You might remember that Colie Collen won last year's AOA Startup Grant competition. As she said then about her approach for the floral design business:

"Something that's really important to me is that the community in which I live be interested in my business. So, it's only grown as people have asked for things that then I've started to offer. Maybe that's naive -- some of your market is not your peers, or your community -- but it's important to me as a structuring principle."

Over the past year, Flower Scout has grown considerably. And she's continuing to transform a vacant lot in Troy into a garden for growing flowers.

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Follow up: The Dutch Udder Craft Ice Cream

Dutch Udder Jeff McCauley and Kehmally Karl

Jeff McCauley and Kem Karl, make ice cream with beer, wine, cider and other local ingredients. / photo courtesy of Rare Form Brewing

AOA is on summer break this week. So we'll have new follow-ups this week with people we've covered during the last few years.

Today, we're checking in on the progress of the newly-opened ice cream business The Dutch Udder.

We first met Kehmally Karl and Jeff McCauley they were finalists in last year's AOA Startup Grant contest. The Dutch Udder makes some delicious ice creams and sorbets out of interesting ingredients -- including local beer, wine, and cider.

Kem, a nurse, and Jeff, who works in HVAC, started out by making ice cream for friends, who loved it. It's been a long road from that point to running a business, but The Dutch Udder has been officially open for two months. Now they bring their cart to places like Slidin' Dirty and Nine Pin Cider Works and to local events like Rockin' on the River, the Adirondack Wine Festival ,and the Sunday night concert series at Powers Park in Lansingburgh.

We talked with Jeff about the road to opening up, and how things are going so far.

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Follow up: Nine Pin Cider Works

Nine Pin founder Alejandro del Peral

Alejandro del Peral

AOA is on summer break this week. So we'll have new follow-ups with people we've covered during the last few years.

Next up: Nine Pin Cider Works in Albany.

The first time we met Alejandro de Peral, the startup cidery's founder, it was in the summer of 2013 as they were just getting set up in a space in the Warehouse District. He told us then how meeting a group of cider makers at a tasting in a Burlington, Vermont liquor store set him on the path to starting the business:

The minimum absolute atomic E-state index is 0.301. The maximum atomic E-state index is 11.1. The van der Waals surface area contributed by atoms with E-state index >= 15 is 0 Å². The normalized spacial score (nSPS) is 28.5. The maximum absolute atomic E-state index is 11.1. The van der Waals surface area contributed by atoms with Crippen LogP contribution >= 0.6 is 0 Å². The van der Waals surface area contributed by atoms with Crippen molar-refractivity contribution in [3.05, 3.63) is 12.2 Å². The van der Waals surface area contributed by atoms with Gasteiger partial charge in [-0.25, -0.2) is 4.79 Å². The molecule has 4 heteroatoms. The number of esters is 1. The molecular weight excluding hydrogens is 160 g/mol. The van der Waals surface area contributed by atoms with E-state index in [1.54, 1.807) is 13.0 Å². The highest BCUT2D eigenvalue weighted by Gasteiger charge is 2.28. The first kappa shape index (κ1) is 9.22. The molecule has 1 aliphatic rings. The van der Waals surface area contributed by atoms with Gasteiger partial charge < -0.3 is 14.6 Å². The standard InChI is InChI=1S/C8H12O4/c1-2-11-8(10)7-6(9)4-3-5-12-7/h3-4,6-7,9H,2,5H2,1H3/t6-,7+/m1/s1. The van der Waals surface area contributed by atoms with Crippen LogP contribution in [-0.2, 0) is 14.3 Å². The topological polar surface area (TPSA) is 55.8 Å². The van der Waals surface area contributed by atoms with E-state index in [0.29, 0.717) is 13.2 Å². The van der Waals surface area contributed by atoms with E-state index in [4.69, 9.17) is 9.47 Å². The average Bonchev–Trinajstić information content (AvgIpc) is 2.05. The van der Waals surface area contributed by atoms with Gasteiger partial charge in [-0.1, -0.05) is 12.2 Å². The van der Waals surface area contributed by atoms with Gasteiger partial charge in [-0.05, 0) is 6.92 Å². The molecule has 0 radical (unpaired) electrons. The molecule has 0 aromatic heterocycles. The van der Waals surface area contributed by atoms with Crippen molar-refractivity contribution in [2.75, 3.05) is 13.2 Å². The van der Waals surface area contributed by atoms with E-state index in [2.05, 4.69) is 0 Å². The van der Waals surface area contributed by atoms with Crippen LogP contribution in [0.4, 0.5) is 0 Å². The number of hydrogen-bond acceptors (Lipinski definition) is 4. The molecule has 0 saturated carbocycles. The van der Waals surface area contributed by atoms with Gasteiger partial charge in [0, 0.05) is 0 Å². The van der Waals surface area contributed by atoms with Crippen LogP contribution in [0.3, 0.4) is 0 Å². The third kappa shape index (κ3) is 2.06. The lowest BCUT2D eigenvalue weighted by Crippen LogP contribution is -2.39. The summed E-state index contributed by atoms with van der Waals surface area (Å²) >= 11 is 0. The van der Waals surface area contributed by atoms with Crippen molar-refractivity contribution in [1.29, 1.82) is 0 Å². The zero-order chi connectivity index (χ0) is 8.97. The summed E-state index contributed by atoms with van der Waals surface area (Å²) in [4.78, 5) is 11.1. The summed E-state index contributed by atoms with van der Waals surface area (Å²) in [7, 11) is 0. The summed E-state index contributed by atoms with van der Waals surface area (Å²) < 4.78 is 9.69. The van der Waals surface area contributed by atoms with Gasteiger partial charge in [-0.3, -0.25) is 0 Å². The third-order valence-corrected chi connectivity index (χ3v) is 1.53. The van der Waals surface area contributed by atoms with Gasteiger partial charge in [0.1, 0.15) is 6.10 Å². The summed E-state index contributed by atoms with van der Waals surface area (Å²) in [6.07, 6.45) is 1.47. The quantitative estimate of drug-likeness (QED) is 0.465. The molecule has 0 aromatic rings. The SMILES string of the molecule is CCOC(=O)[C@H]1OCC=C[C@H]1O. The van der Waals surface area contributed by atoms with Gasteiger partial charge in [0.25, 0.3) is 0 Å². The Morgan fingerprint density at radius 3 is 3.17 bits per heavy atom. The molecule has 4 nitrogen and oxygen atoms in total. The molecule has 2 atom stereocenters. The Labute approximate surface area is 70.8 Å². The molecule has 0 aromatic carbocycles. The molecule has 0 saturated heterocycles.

"I'm having these conversations with these guys and lightbulbs are just going off in my head. Oh my god, I have all these apples down by where I grew up. This incredible product. These guys are cool, their whole philosophy on cider making and apple growing and the relationship between the two" -- sourcing locally from small orchards -- "is exactly what I believe and feel."

Over the course of the past three years, Nine Pin has grown a lot -- its ciders are available on tap at bars and restaurants around the Capital Region, and its bottles and cans are sold in retail outlets -- all while continuing to source its apples from the greater Capital Region.

And the company recently made a significant expansion to its production facility on Broadway, with more plans for the future.

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Follow up: Takk House

Takk House Heidi Benjamin and Frank Sicari

Heidi Benjamin and Frank Sicari

By Lauren Hittinger Hodgson

AOA is on summer break this week. So we'll have new follow-ups this week with people we've covered during the last few years.

Today we're revisiting Takk House, a wedding and event space in downtown Troy. When I first spoke with owners Heidi Benjamin and Frank Sicari, they were just getting started with the building, which many remember as a former Knights of Columbus building. In the last two years, they have put in countless hours renovating the building and have begun to host weddings, performances, and other events.

As Benjamin told me back at the beginning:

Funny story is that when we were looking up at the space a random person just announced to us in passing that it was 'the most beautiful building in all of Troy.' We both looked at each other puzzled and thought...this?
It wasn't until the showing that we completely fell head over heels in love with 55 3rd St. From the outside the space looks a bit rough due to the facade deteriorating. We never in a million years would have thought the inside would be so magnificent. It is like a hidden treasure. I think that is the best part of all.

I caught up with Benjamin and Sicari to see what it's been like to run Takk House, and got the word on their next business venture.

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Follow up: Lark + Lily

lark and lily exterior silvia lilly 2016-July

Lark + Lily. And Lilly.

AOA is on summer break this week. So, like last summer, we'll have new follow-ups this week with people we've covered during the last few years.